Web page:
Mile-High Library



Or The Airport Book Rack

Recently I had the pleasure of traveling by air again. Granted, it’s not the pleasure it once was, but I still enjoyed it. Except for one thing.

A serious bout of nostalgia hit me when I passed the shop with newspapers and magazines ... and the revolving rack of books. Those cheap paperbacks that can be crammed into a small corner of an already over-full carry-on bag.

I realized that this was the first time I actually walked right past the book rack. An e-reader crammed with books to read had taken the place of the paperback. It’s sleek and handy. If I really want to I can take at least ten different books with me, from a trashy novel to the latest bestseller to an old classic. I can even load a 1000-page James Michener or Neal Stephenson tome, if I so choose, without risking running afoul of the weight limitations for luggage, or what my shoulder can carry.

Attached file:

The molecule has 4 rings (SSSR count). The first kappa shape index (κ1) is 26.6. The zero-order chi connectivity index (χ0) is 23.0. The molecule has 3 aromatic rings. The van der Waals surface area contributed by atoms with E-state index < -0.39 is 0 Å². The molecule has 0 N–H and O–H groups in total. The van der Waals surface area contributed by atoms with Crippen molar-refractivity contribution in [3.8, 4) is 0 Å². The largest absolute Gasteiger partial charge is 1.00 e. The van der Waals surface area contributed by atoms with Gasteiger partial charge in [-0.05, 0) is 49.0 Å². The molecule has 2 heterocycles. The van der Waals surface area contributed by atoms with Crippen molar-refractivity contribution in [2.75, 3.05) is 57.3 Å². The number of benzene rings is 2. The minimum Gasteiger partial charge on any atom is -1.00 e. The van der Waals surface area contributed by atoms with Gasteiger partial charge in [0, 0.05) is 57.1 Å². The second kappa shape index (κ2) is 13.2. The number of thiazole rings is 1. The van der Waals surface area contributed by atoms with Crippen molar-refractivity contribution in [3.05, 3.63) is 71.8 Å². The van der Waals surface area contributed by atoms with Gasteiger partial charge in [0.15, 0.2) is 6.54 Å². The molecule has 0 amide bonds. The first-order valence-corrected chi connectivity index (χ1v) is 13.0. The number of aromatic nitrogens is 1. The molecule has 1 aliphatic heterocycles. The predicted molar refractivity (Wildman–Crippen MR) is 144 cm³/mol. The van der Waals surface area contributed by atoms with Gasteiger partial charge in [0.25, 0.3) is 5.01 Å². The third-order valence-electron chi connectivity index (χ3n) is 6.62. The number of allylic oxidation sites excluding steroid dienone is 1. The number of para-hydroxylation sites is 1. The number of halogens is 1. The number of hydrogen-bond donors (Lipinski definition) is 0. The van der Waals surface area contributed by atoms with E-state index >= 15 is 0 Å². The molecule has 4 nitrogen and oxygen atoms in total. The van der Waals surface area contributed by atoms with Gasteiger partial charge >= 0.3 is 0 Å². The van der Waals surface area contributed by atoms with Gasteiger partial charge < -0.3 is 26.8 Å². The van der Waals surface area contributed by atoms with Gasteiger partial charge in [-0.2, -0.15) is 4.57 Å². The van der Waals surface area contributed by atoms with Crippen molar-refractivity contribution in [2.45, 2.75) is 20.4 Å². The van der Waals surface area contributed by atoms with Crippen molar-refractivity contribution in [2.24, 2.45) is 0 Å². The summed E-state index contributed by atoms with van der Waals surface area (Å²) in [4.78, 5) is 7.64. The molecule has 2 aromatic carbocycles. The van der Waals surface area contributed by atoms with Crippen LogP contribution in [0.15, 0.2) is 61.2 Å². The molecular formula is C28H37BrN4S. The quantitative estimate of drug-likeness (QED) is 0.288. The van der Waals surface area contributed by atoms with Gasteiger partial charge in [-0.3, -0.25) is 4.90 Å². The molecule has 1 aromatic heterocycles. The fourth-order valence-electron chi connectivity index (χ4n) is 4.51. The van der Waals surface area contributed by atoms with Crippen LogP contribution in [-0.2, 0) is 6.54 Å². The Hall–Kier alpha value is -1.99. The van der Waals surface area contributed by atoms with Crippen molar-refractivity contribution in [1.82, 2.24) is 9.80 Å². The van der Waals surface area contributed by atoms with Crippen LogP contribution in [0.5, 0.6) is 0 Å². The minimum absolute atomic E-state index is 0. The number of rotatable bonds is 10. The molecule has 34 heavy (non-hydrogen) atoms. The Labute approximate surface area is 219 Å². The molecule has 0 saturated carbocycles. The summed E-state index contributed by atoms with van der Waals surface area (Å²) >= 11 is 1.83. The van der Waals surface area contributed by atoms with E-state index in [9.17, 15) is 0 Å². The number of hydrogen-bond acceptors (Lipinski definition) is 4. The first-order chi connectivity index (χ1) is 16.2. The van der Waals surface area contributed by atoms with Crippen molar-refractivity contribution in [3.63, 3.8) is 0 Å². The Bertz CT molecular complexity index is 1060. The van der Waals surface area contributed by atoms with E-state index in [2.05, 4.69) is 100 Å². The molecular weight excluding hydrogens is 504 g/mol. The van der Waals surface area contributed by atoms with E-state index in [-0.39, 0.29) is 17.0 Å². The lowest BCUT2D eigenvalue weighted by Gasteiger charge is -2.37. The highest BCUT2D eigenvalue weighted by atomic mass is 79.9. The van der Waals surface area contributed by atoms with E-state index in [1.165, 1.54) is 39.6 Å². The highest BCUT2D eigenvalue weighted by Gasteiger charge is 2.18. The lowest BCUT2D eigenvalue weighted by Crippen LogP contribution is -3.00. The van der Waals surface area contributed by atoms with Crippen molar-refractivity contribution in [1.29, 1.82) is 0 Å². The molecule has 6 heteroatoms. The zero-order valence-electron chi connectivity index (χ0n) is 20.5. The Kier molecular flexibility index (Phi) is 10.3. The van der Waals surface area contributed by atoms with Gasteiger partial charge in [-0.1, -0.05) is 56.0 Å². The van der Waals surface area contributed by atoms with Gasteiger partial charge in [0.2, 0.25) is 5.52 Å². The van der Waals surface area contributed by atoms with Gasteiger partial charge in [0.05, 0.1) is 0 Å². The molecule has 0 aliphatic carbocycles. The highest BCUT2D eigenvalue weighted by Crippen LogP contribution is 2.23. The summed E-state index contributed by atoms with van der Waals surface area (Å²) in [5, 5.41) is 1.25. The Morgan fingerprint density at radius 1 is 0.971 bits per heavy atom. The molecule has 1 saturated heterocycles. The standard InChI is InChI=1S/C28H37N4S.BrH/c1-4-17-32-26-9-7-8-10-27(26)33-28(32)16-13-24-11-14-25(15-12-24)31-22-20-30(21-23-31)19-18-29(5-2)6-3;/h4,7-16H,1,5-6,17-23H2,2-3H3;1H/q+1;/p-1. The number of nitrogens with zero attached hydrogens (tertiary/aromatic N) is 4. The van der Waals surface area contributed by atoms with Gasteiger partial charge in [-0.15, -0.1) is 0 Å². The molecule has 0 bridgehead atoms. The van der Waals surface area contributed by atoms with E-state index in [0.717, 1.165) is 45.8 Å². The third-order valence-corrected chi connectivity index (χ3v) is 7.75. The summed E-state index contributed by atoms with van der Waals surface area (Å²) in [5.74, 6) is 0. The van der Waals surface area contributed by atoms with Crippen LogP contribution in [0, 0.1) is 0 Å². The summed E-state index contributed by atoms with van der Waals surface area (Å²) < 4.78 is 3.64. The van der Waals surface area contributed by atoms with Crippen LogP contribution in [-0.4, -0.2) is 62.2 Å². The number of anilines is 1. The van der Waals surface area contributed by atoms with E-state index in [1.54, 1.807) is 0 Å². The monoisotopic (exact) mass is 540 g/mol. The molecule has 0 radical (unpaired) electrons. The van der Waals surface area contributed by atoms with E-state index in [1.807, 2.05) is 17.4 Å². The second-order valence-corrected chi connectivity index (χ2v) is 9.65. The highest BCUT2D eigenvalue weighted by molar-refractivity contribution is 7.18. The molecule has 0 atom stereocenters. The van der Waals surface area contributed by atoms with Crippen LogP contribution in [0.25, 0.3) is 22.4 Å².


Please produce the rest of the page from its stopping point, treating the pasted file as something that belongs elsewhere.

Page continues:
Why was I so nostalgic for a simple, cheap paperback? Well, I’ll tell you. Many years ago (no not that many, I'm still young) I traveled far more than I do now, and would cross from Europe to the US and back with some regularity. I would always stop off and buy a paperback to read on the plane, especially if the movie listed didn’t appeal to me. This was before in-seat entertainment as you find on long international flights today.

I’d often pick something easy to read, but entertaining, knowing I would leave it in the seat pocket in front of me once I reached my destination, where it could be found by a future traveler. It seemed to be an unwritten rule of travel to leave a book on the plane once read, and I’ve found my share of fun books on my travels that way. A sort of mile-high library.

I doubt anyone will leave a Kindle stuffed in a seat pocket, and I’m happy with my e-reader, but nostalgia is inescapable... although ... the imagination stirs and who knows what kind of golden story I can spin out of this straw.